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Evolution of all-or-none strategies in repeated public goods dilemmas.

Pinheiro FL, Vasconcelos VV, Santos FC, Pacheco JM - PLoS Comput. Biol. (2014)

Bottom Line: We study both analytically and by computer simulations the evolutionary dynamics encompassing this extensive strategy space, witnessing the emergence of a surprisingly simple strategy that we call All-Or-None (AoN).AoN consists in cooperating only after a round of unanimous group behavior (cooperation or defection), and proves robust in the presence of errors, thus fostering cooperation in a wide range of group sizes.The principles encapsulated in this strategy share a level of complexity reminiscent of that found already in 2-person games under direct and indirect reciprocity, reducing, in fact, to the well-known Win-Stay-Lose-Shift strategy in the limit of the repeated 2-person Prisoner's Dilemma.

View Article: PubMed Central - PubMed

Affiliation: Centro de Biologia Molecular e Ambiental da Universidade do Minho, Braga, Portugal; INESC-ID & Instituto Superior Técnico, Universidade de Lisboa, Taguspark, Porto Salvo, Portugal; Centro de Física da Universidade do Minho, Braga, Portugal; ATP-group, CMAF, Instituto para a Investigação Interdisciplinar, Lisboa, Portugal.

ABSTRACT
Many problems of cooperation involve repeated interactions among the same groups of individuals. When collective action is at stake, groups often engage in Public Goods Games (PGG), where individuals contribute (or not) to a common pool, subsequently sharing the resources. Such scenarios of repeated group interactions materialize situations in which direct reciprocation to groups may be at work. Here we study direct group reciprocity considering the complete set of reactive strategies, where individuals behave conditionally on what they observed in the previous round. We study both analytically and by computer simulations the evolutionary dynamics encompassing this extensive strategy space, witnessing the emergence of a surprisingly simple strategy that we call All-Or-None (AoN). AoN consists in cooperating only after a round of unanimous group behavior (cooperation or defection), and proves robust in the presence of errors, thus fostering cooperation in a wide range of group sizes. The principles encapsulated in this strategy share a level of complexity reminiscent of that found already in 2-person games under direct and indirect reciprocity, reducing, in fact, to the well-known Win-Stay-Lose-Shift strategy in the limit of the repeated 2-person Prisoner's Dilemma.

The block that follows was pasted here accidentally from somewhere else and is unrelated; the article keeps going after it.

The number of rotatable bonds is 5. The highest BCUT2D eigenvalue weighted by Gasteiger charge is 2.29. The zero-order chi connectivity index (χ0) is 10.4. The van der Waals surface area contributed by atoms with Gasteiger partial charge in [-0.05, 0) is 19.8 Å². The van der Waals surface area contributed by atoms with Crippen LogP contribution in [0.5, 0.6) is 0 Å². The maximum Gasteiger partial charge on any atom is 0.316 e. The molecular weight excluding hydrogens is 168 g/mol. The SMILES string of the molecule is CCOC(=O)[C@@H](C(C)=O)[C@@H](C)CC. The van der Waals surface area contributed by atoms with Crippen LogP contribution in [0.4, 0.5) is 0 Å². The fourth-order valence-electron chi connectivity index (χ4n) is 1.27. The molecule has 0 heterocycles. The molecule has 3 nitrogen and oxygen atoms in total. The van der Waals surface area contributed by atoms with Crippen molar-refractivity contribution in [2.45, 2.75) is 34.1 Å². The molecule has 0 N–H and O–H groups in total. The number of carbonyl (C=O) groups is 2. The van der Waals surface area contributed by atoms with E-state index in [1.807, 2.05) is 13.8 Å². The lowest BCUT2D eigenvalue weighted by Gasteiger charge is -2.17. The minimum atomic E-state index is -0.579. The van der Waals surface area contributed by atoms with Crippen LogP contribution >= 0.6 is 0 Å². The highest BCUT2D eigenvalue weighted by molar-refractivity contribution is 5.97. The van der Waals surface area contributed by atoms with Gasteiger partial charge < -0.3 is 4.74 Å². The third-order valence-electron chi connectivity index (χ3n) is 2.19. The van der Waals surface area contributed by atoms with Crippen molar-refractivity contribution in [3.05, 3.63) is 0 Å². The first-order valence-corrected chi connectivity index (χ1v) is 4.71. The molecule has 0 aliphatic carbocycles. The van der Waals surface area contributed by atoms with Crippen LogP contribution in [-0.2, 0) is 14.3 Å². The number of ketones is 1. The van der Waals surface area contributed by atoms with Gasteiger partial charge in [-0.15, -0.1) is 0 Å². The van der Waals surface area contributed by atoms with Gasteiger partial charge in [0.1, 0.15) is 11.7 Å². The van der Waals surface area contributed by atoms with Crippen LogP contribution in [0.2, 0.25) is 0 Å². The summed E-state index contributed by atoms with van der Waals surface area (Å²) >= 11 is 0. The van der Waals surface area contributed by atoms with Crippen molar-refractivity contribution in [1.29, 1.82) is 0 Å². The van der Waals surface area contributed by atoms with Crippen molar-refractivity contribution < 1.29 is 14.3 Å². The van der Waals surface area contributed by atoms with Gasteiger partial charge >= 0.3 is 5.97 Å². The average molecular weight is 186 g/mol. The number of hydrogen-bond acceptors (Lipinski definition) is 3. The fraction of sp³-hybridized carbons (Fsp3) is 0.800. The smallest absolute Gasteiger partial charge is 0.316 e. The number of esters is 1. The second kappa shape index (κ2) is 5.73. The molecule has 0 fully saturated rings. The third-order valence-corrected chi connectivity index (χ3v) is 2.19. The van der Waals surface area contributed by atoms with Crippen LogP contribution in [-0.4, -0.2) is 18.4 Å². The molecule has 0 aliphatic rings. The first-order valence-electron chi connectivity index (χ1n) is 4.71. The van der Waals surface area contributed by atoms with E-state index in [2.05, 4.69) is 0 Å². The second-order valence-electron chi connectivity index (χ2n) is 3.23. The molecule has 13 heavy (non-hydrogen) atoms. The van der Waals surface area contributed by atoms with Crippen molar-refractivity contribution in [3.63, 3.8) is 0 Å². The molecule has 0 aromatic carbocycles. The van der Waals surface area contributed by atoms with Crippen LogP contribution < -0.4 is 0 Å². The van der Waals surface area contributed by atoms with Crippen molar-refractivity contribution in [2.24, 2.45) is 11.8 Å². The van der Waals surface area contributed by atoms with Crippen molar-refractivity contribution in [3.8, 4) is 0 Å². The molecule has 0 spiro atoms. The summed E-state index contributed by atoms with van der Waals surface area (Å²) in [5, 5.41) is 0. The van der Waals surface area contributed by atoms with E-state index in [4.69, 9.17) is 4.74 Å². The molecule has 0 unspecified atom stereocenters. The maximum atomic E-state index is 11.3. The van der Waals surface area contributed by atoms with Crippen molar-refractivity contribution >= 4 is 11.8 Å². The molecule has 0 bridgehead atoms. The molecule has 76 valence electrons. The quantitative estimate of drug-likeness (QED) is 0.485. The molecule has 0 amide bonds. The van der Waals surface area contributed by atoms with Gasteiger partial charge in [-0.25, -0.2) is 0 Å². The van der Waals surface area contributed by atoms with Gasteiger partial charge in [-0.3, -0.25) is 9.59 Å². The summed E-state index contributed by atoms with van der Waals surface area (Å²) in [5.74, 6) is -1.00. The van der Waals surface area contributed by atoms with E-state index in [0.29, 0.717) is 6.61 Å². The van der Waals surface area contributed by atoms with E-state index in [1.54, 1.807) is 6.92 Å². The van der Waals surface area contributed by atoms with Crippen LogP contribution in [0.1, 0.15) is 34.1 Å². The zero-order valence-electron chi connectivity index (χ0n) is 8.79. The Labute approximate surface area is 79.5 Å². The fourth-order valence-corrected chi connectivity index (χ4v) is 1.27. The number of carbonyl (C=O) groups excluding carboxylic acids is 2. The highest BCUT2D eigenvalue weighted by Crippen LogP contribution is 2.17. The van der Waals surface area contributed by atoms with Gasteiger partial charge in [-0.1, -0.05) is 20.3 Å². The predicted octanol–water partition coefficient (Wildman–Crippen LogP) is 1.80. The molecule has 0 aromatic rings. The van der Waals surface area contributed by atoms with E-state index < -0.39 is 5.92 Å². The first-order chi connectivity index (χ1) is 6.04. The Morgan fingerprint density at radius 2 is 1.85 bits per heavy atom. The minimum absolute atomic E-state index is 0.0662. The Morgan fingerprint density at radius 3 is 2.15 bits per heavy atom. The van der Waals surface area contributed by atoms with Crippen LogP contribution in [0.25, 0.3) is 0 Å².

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Stationary bit distribution as a function of the error rate.We plot (log-linear scale) the fraction of time the population spends in a strategy with bq = 1 for a broad range of error probabilities ε. Circles on the left indicate the values obtained for ε = 0.0, gray areas show the range of values for which bits were defined to have a dominant behavior. Note that for ε = 0.5 all strategies behave randomly. The bar plot on the right shows the results for ε = 0.06 (vertical dashed line). Other model parameters: Z = 100, β = 1.0, N = 5, F/N = 0.85, w = 0.96 and μ≪1/Z.
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pcbi-1003945-g002: Stationary bit distribution as a function of the error rate.We plot (log-linear scale) the fraction of time the population spends in a strategy with bq = 1 for a broad range of error probabilities ε. Circles on the left indicate the values obtained for ε = 0.0, gray areas show the range of values for which bits were defined to have a dominant behavior. Note that for ε = 0.5 all strategies behave randomly. The bar plot on the right shows the results for ε = 0.06 (vertical dashed line). Other model parameters: Z = 100, β = 1.0, N = 5, F/N = 0.85, w = 0.96 and μ≪1/Z.

Mentions: To investigate the robustness of AoN we show, in Figure 2, the effect of execution errors on the stationary bit distribution () for a fixed group size (here N = 5): Clearly, both b0 and bN remain associated with cooperation for a wide range of error probabilities (ε≤0.2). The internal bits, in turn, remain qualitatively close to the AoN profile (i.e. bq = 0 for 0<q<N), undergoing changes as the error rate increases, allowing an efficient resume into full cooperation, after (at least) one behavioral error. In particular, for 0.01<ε<0.1, evolution selects for defection in bits b1 to bN−1, with particular incidence to adjacent bits of b0 and bN, allowing a fast error recovery. This feature gets enhanced with increasing ε. For larger values of ε (ε>0.1), unanimity becomes less likely and we witness an adaptation of the predominant strategy that acts to reduce the interval of bits in which defection prevails. In other words, it is as if execution errors redefine the notion of unanimity itself or, alternatively, individuals become more tolerant as execution errors become more likely. It is also noteworthy that the non-monotonous response to errors shown in Figure 2 has been previously observed in other evolutionary models of cooperation [48] where intermediate degrees of stochasticity emerge as maximizers of cooperation. We confirmed that the results remain qualitatively equivalent for different group sizes.